If providers are ever-improving their ability to provide higher levels of care, techniques such as ML can help to highlight the need for automating guidelines and protocols (Trevena, 2019). Guidelines and protocols are rules that dictate the type of care and prescription medications that providers can order for a patient based on the patient’s insurance coverage.
Some guidelines and protocols are related to diagnoses, while many are related to insurer regulations. ML can enable providers to either remove or dramatically improve burdens that include claims submission, decision support, prescription renewals, and patient appointments.
Many providers use specially trained personnel whose primary function is to evaluate treatment protocols for applicability to the patient's insurance coverage. Because rules govern insurance coverage, it may be possible to configure the rules insurers use to approve a claim at the provider's point of care. Take the prescription of a new drug, for example. In some practices, an average of two days per week per physician is spent addressing burdens, including prior-authorization requests (Robeznieks, 2019). Using ML, it may be possible for the provider to determine the extent to which an insurer will cover a particular drug and handle any required prior authorization request during the initial patient consult.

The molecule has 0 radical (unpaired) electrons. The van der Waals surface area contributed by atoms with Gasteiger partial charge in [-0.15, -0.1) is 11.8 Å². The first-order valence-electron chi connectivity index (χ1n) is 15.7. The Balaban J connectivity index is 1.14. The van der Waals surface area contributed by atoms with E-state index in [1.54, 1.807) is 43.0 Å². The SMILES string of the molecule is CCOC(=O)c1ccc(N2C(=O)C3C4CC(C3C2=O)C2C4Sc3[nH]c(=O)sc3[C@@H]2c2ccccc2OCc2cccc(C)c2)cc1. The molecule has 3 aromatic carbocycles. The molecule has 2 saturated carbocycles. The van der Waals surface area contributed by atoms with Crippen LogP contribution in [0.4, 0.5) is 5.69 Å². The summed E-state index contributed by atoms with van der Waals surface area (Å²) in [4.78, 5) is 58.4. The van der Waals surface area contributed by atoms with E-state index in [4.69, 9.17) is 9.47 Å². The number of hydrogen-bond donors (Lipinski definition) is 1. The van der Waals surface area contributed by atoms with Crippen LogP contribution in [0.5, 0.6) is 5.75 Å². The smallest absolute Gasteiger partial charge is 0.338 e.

In a recent study, Insurers spend upwards of 12% of total costs on billing and administrative (e.g., claims processing) services (Gee, 2019). Much of the 12% of total expenses are spent evaluating claims for potential readmission and other quality of care issues.
With ML, insurers may enable providers to more accurately identify patients with a high probability of re-admission and take steps to intercede with that patient before a catastrophic medical event. Reductions in the costs of these administrative burdens may lead to lower overall costs and trickle down into improved provider efficiency and increased patient access to care (Frakt, 2018).
ML is an emerging set of technologies and processes that provide users with advice, decision support, recommendations, and actions. uses formulas and algorithms to learn from experiences resulting in an activity or decision recommendation (Portugal et al.).